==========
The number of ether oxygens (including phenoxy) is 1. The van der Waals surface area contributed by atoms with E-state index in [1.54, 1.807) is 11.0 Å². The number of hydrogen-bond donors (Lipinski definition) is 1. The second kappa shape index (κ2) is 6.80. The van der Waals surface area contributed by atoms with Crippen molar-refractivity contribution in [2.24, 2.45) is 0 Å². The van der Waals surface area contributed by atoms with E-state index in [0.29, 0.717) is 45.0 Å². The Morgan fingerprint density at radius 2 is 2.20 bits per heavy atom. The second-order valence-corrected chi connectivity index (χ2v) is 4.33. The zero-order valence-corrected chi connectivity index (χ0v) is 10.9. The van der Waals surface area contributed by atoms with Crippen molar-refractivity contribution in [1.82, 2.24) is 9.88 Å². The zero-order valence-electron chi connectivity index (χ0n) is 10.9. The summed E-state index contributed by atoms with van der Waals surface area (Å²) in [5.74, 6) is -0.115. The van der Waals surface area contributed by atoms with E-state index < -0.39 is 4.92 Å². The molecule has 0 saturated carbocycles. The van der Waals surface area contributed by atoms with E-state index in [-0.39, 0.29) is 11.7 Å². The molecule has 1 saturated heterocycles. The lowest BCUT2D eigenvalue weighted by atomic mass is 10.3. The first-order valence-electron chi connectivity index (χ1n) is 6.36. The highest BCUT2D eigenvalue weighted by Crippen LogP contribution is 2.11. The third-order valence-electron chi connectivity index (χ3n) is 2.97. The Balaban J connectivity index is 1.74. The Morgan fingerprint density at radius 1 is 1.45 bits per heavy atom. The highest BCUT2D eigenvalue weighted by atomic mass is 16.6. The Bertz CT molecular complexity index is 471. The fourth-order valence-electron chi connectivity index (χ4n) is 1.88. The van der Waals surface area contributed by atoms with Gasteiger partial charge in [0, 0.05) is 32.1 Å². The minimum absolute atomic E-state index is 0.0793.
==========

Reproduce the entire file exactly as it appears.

The number of ether oxygens (including phenoxy) is 1. The van der Waals surface area contributed by atoms with E-state index in [1.54, 1.807) is 11.0 Å². The number of hydrogen-bond donors (Lipinski definition) is 1. The second kappa shape index (κ2) is 6.80. The van der Waals surface area contributed by atoms with Crippen molar-refractivity contribution in [2.24, 2.45) is 0 Å². The van der Waals surface area contributed by atoms with E-state index in [0.29, 0.717) is 45.0 Å². The Morgan fingerprint density at radius 2 is 2.20 bits per heavy atom. The second-order valence-corrected chi connectivity index (χ2v) is 4.33. The zero-order valence-corrected chi connectivity index (χ0v) is 10.9. The van der Waals surface area contributed by atoms with Crippen molar-refractivity contribution in [1.82, 2.24) is 9.88 Å². The zero-order valence-electron chi connectivity index (χ0n) is 10.9. The summed E-state index contributed by atoms with van der Waals surface area (Å²) in [5.74, 6) is -0.115. The van der Waals surface area contributed by atoms with E-state index < -0.39 is 4.92 Å². The molecule has 0 saturated carbocycles. The van der Waals surface area contributed by atoms with E-state index in [-0.39, 0.29) is 11.7 Å². The molecule has 1 saturated heterocycles. The lowest BCUT2D eigenvalue weighted by atomic mass is 10.3. The first-order valence-electron chi connectivity index (χ1n) is 6.36. The highest BCUT2D eigenvalue weighted by Crippen LogP contribution is 2.11. The third-order valence-electron chi connectivity index (χ3n) is 2.97. The Balaban J connectivity index is 1.74. The Morgan fingerprint density at radius 1 is 1.45 bits per heavy atom. The highest BCUT2D eigenvalue weighted by atomic mass is 16.6. The Bertz CT molecular complexity index is 471. The fourth-order valence-electron chi connectivity index (χ4n) is 1.88. The van der Waals surface area contributed by atoms with Gasteiger partial charge in [0, 0.05) is 32.1 Å². The minimum absolute atomic E-state index is 0.0793.